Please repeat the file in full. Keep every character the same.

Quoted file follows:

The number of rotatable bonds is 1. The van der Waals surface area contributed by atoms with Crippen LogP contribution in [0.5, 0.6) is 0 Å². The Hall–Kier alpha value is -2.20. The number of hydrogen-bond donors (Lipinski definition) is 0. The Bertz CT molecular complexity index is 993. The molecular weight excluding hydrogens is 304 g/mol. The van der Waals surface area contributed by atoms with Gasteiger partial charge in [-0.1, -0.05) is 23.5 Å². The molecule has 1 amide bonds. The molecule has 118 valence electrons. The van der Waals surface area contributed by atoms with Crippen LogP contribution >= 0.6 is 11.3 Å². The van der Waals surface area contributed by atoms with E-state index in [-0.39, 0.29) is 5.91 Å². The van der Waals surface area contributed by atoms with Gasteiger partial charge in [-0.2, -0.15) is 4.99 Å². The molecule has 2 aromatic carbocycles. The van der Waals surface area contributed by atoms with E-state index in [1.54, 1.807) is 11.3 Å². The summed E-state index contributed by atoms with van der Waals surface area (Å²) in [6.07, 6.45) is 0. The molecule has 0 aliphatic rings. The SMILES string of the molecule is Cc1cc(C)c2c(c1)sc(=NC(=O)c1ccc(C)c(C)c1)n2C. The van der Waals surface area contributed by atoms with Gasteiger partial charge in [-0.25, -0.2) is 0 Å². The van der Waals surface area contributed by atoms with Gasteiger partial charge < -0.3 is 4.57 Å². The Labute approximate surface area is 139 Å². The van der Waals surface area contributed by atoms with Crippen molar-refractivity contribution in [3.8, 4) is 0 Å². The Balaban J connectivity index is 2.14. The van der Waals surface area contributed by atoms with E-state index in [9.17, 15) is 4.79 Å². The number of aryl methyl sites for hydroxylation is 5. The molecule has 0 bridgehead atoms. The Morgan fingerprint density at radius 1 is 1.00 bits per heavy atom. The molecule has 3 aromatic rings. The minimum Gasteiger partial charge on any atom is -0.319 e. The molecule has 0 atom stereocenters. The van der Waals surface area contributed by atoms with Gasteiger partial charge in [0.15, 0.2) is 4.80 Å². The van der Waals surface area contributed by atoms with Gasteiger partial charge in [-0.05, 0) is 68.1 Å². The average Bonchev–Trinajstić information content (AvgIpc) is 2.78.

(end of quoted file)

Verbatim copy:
The number of rotatable bonds is 1. The van der Waals surface area contributed by atoms with Crippen LogP contribution in [0.5, 0.6) is 0 Å². The Hall–Kier alpha value is -2.20. The number of hydrogen-bond donors (Lipinski definition) is 0. The Bertz CT molecular complexity index is 993. The molecular weight excluding hydrogens is 304 g/mol. The van der Waals surface area contributed by atoms with Gasteiger partial charge in [-0.1, -0.05) is 23.5 Å². The molecule has 1 amide bonds. The molecule has 118 valence electrons. The van der Waals surface area contributed by atoms with Crippen LogP contribution >= 0.6 is 11.3 Å². The van der Waals surface area contributed by atoms with E-state index in [-0.39, 0.29) is 5.91 Å². The van der Waals surface area contributed by atoms with Gasteiger partial charge in [-0.2, -0.15) is 4.99 Å². The molecule has 2 aromatic carbocycles. The van der Waals surface area contributed by atoms with E-state index in [1.54, 1.807) is 11.3 Å². The summed E-state index contributed by atoms with van der Waals surface area (Å²) in [6.07, 6.45) is 0. The molecule has 0 aliphatic rings. The SMILES string of the molecule is Cc1cc(C)c2c(c1)sc(=NC(=O)c1ccc(C)c(C)c1)n2C. The van der Waals surface area contributed by atoms with Gasteiger partial charge in [-0.25, -0.2) is 0 Å². The van der Waals surface area contributed by atoms with Gasteiger partial charge < -0.3 is 4.57 Å². The Labute approximate surface area is 139 Å². The van der Waals surface area contributed by atoms with Crippen molar-refractivity contribution in [3.8, 4) is 0 Å². The Balaban J connectivity index is 2.14. The van der Waals surface area contributed by atoms with E-state index in [9.17, 15) is 4.79 Å². The number of aryl methyl sites for hydroxylation is 5. The molecule has 0 bridgehead atoms. The Morgan fingerprint density at radius 1 is 1.00 bits per heavy atom. The molecule has 3 aromatic rings. The minimum Gasteiger partial charge on any atom is -0.319 e. The molecule has 0 atom stereocenters. The van der Waals surface area contributed by atoms with Gasteiger partial charge in [0.15, 0.2) is 4.80 Å². The van der Waals surface area contributed by atoms with Gasteiger partial charge in [-0.05, 0) is 68.1 Å². The average Bonchev–Trinajstić information content (AvgIpc) is 2.78.